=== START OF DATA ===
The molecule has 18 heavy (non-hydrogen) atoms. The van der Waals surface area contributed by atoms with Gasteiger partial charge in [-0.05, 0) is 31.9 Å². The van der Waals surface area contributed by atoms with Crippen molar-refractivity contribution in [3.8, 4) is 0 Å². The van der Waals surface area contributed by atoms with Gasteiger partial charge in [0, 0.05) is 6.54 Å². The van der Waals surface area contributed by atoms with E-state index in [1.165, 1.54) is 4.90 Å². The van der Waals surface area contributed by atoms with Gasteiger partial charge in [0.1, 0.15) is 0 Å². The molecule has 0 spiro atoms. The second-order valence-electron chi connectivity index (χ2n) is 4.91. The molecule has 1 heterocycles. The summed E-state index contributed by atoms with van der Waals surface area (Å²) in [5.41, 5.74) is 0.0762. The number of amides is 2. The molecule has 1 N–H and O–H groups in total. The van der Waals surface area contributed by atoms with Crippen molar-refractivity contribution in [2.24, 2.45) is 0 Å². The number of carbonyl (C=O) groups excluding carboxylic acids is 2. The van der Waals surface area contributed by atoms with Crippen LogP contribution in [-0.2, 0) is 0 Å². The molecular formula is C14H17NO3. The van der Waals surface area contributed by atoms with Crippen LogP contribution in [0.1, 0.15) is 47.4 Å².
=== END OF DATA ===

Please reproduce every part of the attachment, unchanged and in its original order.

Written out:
The molecule has 18 heavy (non-hydrogen) atoms. The van der Waals surface area contributed by atoms with Gasteiger partial charge in [-0.05, 0) is 31.9 Å². The van der Waals surface area contributed by atoms with Crippen molar-refractivity contribution in [3.8, 4) is 0 Å². The van der Waals surface area contributed by atoms with Gasteiger partial charge in [0, 0.05) is 6.54 Å². The van der Waals surface area contributed by atoms with E-state index in [1.165, 1.54) is 4.90 Å². The van der Waals surface area contributed by atoms with Gasteiger partial charge in [0.1, 0.15) is 0 Å². The molecule has 0 spiro atoms. The second-order valence-electron chi connectivity index (χ2n) is 4.91. The molecule has 1 heterocycles. The summed E-state index contributed by atoms with van der Waals surface area (Å²) in [5.41, 5.74) is 0.0762. The number of amides is 2. The molecule has 1 N–H and O–H groups in total. The van der Waals surface area contributed by atoms with Crippen molar-refractivity contribution in [2.24, 2.45) is 0 Å². The number of carbonyl (C=O) groups excluding carboxylic acids is 2. The van der Waals surface area contributed by atoms with Crippen LogP contribution in [-0.2, 0) is 0 Å². The molecular formula is C14H17NO3. The van der Waals surface area contributed by atoms with Crippen LogP contribution in [0.1, 0.15) is 47.4 Å².